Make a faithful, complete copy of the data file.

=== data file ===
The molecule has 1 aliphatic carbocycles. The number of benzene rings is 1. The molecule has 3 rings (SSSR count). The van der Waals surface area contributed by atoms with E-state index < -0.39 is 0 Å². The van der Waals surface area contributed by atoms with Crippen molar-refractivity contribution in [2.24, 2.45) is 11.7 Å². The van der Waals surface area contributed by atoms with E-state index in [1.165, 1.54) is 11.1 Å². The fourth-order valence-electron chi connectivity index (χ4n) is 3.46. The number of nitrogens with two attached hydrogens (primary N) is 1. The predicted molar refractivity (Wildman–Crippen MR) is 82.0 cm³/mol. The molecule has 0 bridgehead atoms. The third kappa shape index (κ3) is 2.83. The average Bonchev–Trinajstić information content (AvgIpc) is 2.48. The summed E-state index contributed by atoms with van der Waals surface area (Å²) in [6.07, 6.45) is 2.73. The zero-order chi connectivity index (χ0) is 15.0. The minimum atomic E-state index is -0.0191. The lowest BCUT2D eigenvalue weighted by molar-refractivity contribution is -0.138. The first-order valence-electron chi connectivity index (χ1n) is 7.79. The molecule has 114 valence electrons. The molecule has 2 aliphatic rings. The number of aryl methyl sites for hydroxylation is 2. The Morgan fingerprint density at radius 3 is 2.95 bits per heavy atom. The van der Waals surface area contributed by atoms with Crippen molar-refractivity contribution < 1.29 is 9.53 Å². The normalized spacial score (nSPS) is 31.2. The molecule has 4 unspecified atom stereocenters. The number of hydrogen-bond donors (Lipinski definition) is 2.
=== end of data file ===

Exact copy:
The molecule has 1 aliphatic carbocycles. The number of benzene rings is 1. The molecule has 3 rings (SSSR count). The van der Waals surface area contributed by atoms with E-state index < -0.39 is 0 Å². The van der Waals surface area contributed by atoms with Crippen molar-refractivity contribution in [2.24, 2.45) is 11.7 Å². The van der Waals surface area contributed by atoms with E-state index in [1.165, 1.54) is 11.1 Å². The fourth-order valence-electron chi connectivity index (χ4n) is 3.46. The number of nitrogens with two attached hydrogens (primary N) is 1. The predicted molar refractivity (Wildman–Crippen MR) is 82.0 cm³/mol. The molecule has 0 bridgehead atoms. The third kappa shape index (κ3) is 2.83. The average Bonchev–Trinajstić information content (AvgIpc) is 2.48. The summed E-state index contributed by atoms with van der Waals surface area (Å²) in [6.07, 6.45) is 2.73. The zero-order chi connectivity index (χ0) is 15.0. The minimum atomic E-state index is -0.0191. The lowest BCUT2D eigenvalue weighted by molar-refractivity contribution is -0.138. The first-order valence-electron chi connectivity index (χ1n) is 7.79. The molecule has 114 valence electrons. The molecule has 2 aliphatic rings. The number of aryl methyl sites for hydroxylation is 2. The Morgan fingerprint density at radius 3 is 2.95 bits per heavy atom. The van der Waals surface area contributed by atoms with Crippen molar-refractivity contribution < 1.29 is 9.53 Å². The normalized spacial score (nSPS) is 31.2. The molecule has 4 unspecified atom stereocenters. The number of hydrogen-bond donors (Lipinski definition) is 2.